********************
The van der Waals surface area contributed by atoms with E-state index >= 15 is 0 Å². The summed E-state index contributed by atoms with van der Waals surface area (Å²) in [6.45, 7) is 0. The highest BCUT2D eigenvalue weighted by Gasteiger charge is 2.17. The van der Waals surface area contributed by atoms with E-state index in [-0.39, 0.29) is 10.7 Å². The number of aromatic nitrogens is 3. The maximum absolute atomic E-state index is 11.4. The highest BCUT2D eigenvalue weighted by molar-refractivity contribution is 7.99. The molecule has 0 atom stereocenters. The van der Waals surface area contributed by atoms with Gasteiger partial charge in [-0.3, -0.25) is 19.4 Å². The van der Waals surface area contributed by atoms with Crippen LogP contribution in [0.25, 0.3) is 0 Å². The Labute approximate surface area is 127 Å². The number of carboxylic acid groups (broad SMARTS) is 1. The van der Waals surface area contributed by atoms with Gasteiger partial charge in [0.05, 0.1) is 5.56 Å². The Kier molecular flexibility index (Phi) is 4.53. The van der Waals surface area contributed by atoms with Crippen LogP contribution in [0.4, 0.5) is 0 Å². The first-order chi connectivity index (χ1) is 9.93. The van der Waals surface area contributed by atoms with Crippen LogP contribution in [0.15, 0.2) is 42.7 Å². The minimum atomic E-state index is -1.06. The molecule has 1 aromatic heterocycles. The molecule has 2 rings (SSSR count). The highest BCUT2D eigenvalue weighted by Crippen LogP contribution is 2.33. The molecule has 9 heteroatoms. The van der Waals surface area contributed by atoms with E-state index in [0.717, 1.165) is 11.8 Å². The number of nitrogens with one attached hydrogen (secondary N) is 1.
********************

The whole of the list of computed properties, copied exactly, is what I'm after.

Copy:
The van der Waals surface area contributed by atoms with E-state index >= 15 is 0 Å². The summed E-state index contributed by atoms with van der Waals surface area (Å²) in [6.45, 7) is 0. The highest BCUT2D eigenvalue weighted by Gasteiger charge is 2.17. The van der Waals surface area contributed by atoms with E-state index in [-0.39, 0.29) is 10.7 Å². The number of aromatic nitrogens is 3. The maximum absolute atomic E-state index is 11.4. The highest BCUT2D eigenvalue weighted by molar-refractivity contribution is 7.99. The molecule has 0 atom stereocenters. The van der Waals surface area contributed by atoms with Gasteiger partial charge in [-0.3, -0.25) is 19.4 Å². The van der Waals surface area contributed by atoms with Crippen LogP contribution in [0.25, 0.3) is 0 Å². The Labute approximate surface area is 127 Å². The number of carboxylic acid groups (broad SMARTS) is 1. The van der Waals surface area contributed by atoms with Gasteiger partial charge in [0.05, 0.1) is 5.56 Å². The Kier molecular flexibility index (Phi) is 4.53. The van der Waals surface area contributed by atoms with Crippen LogP contribution in [0.4, 0.5) is 0 Å². The first-order chi connectivity index (χ1) is 9.93. The van der Waals surface area contributed by atoms with Crippen LogP contribution in [0.15, 0.2) is 42.7 Å². The minimum atomic E-state index is -1.06. The molecule has 1 aromatic heterocycles. The molecule has 2 rings (SSSR count). The highest BCUT2D eigenvalue weighted by Crippen LogP contribution is 2.33. The molecule has 9 heteroatoms. The van der Waals surface area contributed by atoms with E-state index in [0.717, 1.165) is 11.8 Å². The number of nitrogens with one attached hydrogen (secondary N) is 1.